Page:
My Indian by Mi’sel Joe and Sheila O’Neill

It is so agreeable to see the awareness of Indigenous issues being given the attention they deserve so that reconciliation can advance. More and more, elders and other members of the Indigenous community whose voices were silent for so long are now being encouraged to speak. Newfoundland and Labrador’s Breakwater Books is an independent, socially aware Atlantic Canadian publisher and they have just released a small, but important book authored by two members of that provinces’ Mi’kmaq community, Saquamaw Mi’sel Joe and Sheila O’Neill.

A #ReadAtlantic book!

My Indian is a collaborative effort to tell the history, from both an oral and recorded viewpoint, of Sylvester Joe the Mi’kmaq guide who was hired by William Epps Cormack to assist him in crossing the island of Newfoundland in 1822. In his writings, Cormack always referred to Sylvester as “my Indian”, hence the title of the book, which was used as a way to reclaim the narrative, taking back the title of “My Indian” and giving it back to the Mi’kmaq of Newfoundland, as the authors explain in the “Book Club Questions” portion of the book.

Cormack was crossing Newfoundland to look for evidence of the Beothuk people, who were very mistrustful of the white man (as well they should be) and Sylvester Joe is conflicted because he really doesn’t want to lead this man to them or their camps. However, after consulting with his Elders, he undertakes the journey always leading Cormack in the general direction of the Beothuk, but never close enough for actual contact. Throughout the journey, Cormack scoffs at traditional Mi’kmaq medicines and ways, until he falls quite ill and Joe nurses him back to health so that they can continue their arduous journey.

Interesting, too are the imagined conversations between the two, such as when Cormack asks Sylvester if he has a Bible:

I replied, "Yes, I do. We are walking on my Bible every day." There was no reply from him for several minutes.
Then Cormack asked, "What do you mean, we are walking on your Bible?"
"This land is Mother Earth. It provides nourishment to my body, my heart, and my spirit. It provides everything I need to survive on this land. It teaches me to be strong, it teaches me to be respectful, and it teaches me to be humble. This land is not mine or yours. It belongs to all the living creatures; it belongs to all of us. And we are all responsible for this land that we walk on. So you see, this is you see, this is my Bible," I explained to Cormack. "What does your Bible teach you?"
Cormack just looked at me for a long period of time and then said harshly, "We have a long way to go."

While not full of details from Cormack’s journal of the crossing, it tells the story sufficiently from an Indigenous perspective to understand what the mindset of Sylvester must have been as he is ordered around by Cormack and does the lion’s share of the chores while Cormack scribbles in his journal.

My Indian begs to have a special place in the public educational system curriculum. It is suitable reading for middle-grade readers on up. Aside from the book club questions, there is a glossary, black and white photographs and numbers in Mi’kmaq. Hopefully, My Indian will lead to more reinterpretations of the role of Indigenous people in colonial history from their perspective.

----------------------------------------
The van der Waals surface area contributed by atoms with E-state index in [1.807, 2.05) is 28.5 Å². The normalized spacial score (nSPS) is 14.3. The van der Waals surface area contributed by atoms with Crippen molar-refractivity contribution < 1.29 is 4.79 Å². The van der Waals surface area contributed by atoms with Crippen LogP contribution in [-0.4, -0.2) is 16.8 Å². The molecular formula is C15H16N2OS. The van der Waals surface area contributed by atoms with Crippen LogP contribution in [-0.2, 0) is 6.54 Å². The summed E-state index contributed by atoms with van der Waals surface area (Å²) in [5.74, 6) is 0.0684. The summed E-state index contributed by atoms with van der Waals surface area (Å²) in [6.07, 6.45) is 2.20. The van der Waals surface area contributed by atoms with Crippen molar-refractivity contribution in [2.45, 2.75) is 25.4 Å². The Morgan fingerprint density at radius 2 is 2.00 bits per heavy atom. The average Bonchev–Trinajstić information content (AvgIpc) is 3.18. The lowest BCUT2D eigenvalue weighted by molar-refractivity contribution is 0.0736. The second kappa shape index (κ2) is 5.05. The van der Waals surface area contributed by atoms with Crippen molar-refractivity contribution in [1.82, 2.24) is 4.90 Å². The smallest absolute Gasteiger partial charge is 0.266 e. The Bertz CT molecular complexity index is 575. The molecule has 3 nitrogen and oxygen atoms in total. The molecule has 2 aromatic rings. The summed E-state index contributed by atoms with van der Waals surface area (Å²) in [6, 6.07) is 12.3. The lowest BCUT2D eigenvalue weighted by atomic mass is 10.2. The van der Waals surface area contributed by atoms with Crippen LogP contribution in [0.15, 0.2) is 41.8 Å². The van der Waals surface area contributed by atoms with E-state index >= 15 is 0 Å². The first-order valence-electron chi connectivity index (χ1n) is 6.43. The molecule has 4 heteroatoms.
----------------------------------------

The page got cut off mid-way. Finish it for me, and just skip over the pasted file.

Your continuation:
SAQAMAW MI’SEL JOE, LL. D, CM, is the author of Muinji’j Becomes a Man and An Aboriginal Chief’s Journey. He has been the District Traditional Chief of Miawpukek First Nation since 1983, appointed by the late Grand Chief Donald Marshall. Mi’sel Joe is considered the Spiritual Chief of the Mi’kmaq of Newfoundland and Labrador.

Sheila O’Neill, B.A., B.Ed., is from Kippens, NL, and is a member of Qalipu Mi’kmaq First Nation. Sheila is a Drum Carrier and carries many teachings passed down by respected Elders. As a founding member and past president of the Newfoundland Aboriginal Women’s Network (NAWN), she has been part of a grassroots movement of empowerment of Indigenous women within the island portion of Newfoundland and Labrador. She lives in St. John’s.

  • Publisher ‏ : ‎ Breakwater Books (April 30 2021)
  • Language ‏ : ‎ English
  • Paperback ‏ : ‎ 176 pages
  • ISBN-10 ‏ : ‎ 1550818783
  • ISBN-13 ‏ : ‎ 978-1550818789

*The Miramichi Reader encourages you to shop independent! However, shopping at a bookstore is not always possible, so we are supplying an link. Please note if you choose to purchase this book (or Kindle version) through Amazon using the link below we will receive a small commission at no extra cost to you. If you cannot see the Amazon ad below (if you are using an ad blocker, for instance) here is the link: Thanks! 

James M. Fisher is the owner and editor-in-chief of The Miramichi Reader. He began TMR in 2015, realizing that there was a genuine need for more book reviews of Canadian literature. It has since become Canada’s best-regarded source for the finest in new literary releases. James has been interviewed about TMR on CBC Radio and other media sites. James works as a Magnetic Resonance Imaging (MRI) Technologist and lives in Miramichi, New Brunswick with his wife Diane and their tabby cat Eddie.